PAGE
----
Previous page Next page


Compared to... (contd.)

Colour Chart Comparison

Now we can compare the CD200 to a couple of other cameras, using samples from our test archives we will now compare its image quality to the Olympus C-2020Z, Canon PowerShot S10 and Nikon Coolpix 950.

Colour charts are shot in daylight, Auto White Balance, EV compensation +0.3 (all cameras), measured light ~10 EV.

Sony MVC-CD200 Nikon Coolpix 950
Olympus C-2020Z Canon PowerShot S10

Obviously the CD200's auto white balance had real problems here, despite being taken in exactly the same position with the same light source as the other cameras.

We're only measuring colour here. RGB values below were taken from a VGA reduced image (to average colours and eliminate JPEG artifacts) using the Eyedropper tool in Photoshop with a 5 by 5 Average Sample Size.

  Sony
MVC-CD200
 
Nikon
Coolpix 950
Olympus
C-2020Z
Canon
PowerShot S10
Patch White 184,198,196 198,198,198 197,200,200 209,213,220
       
Middle Gray 86,98,102 105,108,108 97,101,107 112,111,128
       
Patch Red 192,7,23 215,31,41 211,27,39 173,40,54
       
Patch Green 0,164,37 0,148,67 0,140,61 58,137,96
       
Patch Blue 57,31,148 57,51,132 43,44,139 43,50,108
       

Ignoring the slight green cast it's obvious that the CD200's colours are stronger and cleaner than those found on these similar 2 megapixel digital cameras. Overall excellent performance (if only the auto white balance had worked properly).

Red Channel Noise

Something we've commented on previously is noise in the red colour channel in what should be pure blues. This was most visible in the light blue of skies or painted walls. Our colour patch test chart turned out to be a good "leveller" and a way to measure the performance of one camera to the next.

The samples below are of 40 x 40 blocks cropped from the colour comparison charts above of the Blue and Cyan patches, each block is then broken down into it's red green and blue channels and reflected as such directly below.

As we'd expected the CD200 does well, indeed most 2 megapixel digital cameras seem to perform better in this test than their 3 megapixel counterparts.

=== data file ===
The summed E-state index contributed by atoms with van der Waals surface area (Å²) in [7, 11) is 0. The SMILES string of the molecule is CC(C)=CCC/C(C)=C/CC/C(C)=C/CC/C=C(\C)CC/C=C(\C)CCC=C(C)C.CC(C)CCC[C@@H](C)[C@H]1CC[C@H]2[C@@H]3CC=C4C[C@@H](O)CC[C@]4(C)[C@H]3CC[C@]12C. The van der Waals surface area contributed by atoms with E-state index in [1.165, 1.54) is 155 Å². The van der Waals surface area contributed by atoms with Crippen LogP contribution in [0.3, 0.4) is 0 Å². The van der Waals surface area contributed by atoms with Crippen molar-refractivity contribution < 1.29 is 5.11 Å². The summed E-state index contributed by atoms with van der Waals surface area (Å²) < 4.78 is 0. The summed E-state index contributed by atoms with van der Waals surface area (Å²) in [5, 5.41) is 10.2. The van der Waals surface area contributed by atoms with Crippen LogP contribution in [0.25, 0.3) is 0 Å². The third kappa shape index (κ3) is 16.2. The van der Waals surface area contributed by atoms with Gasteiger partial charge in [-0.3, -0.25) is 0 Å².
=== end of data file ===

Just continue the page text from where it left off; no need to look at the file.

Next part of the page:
Resolution Comparison

Shots here are of the PIMA/ISO 12233 standard resolution test chart (more available for comparison in our comparison database). Studio light, cameras set to auto, Exposure compensation +0.7 EV for all cameras. How to read the charts: All values are 1/100 th lines/picture height/width. So the "10" value equates to 1000.

Sony MVC-CD200
Nikon Coolpix 950
Olympus C-2020Z
Canon PowerShot S10

Measurable findings (three measurements taken for each camera):

Camera Measurement Absolute Res. Extinction Res.
Sony MVC-CD200 Horiz LPH * 850 1050
Vert LPH 850 1050
Diagonal LPH 800 900
Nikon Coolpix 950 Horiz LPH 750 1050
Vert LPH 750 1050
Diagonal LPH 800 n/a
Olympus C-2020Z Horiz LPH * 800 1100
Vert LPH 700 1050
Diagonal LPH 900 1000
Canon PowerShot S10 Horiz LPH 850 1150
Vert LPH 850 1100
Diagonal LPH 700 n/a

Definition of terms:

LPH Lines per Picture Height (to allow for different aspect ratios the measurement is the same for horizontal and vertical)
5o Diagonal Lines set at 5o diagonal
Absolute Resolution Still defined detail (below Nyquist frequency*)
Extinction Resolution Detail beyond camera's definition (becomes a solid gray alias)
n/a Not Available (above the capability of the test chart)
n/v Not Visible (not visible on test results)

* Nyquist frequency defined as the highest spatial frequency where the CCD can still faithfully record
image detail. Beyond the Nyquist frequency aliasing occurs.

A good performance and about what we'd expect of a "second generation" 2 megpixel digital camera, performance is up there with the highest we've tested (the Canon Powershot S10), combine that with the excellent colour reproduction and the CD200 is beginning to look like the best 2 megapixel we've seen so far (for image quality).

Previous page Next page
1
I own it
0
I want it
0
I had it
Discuss in the forums

Comments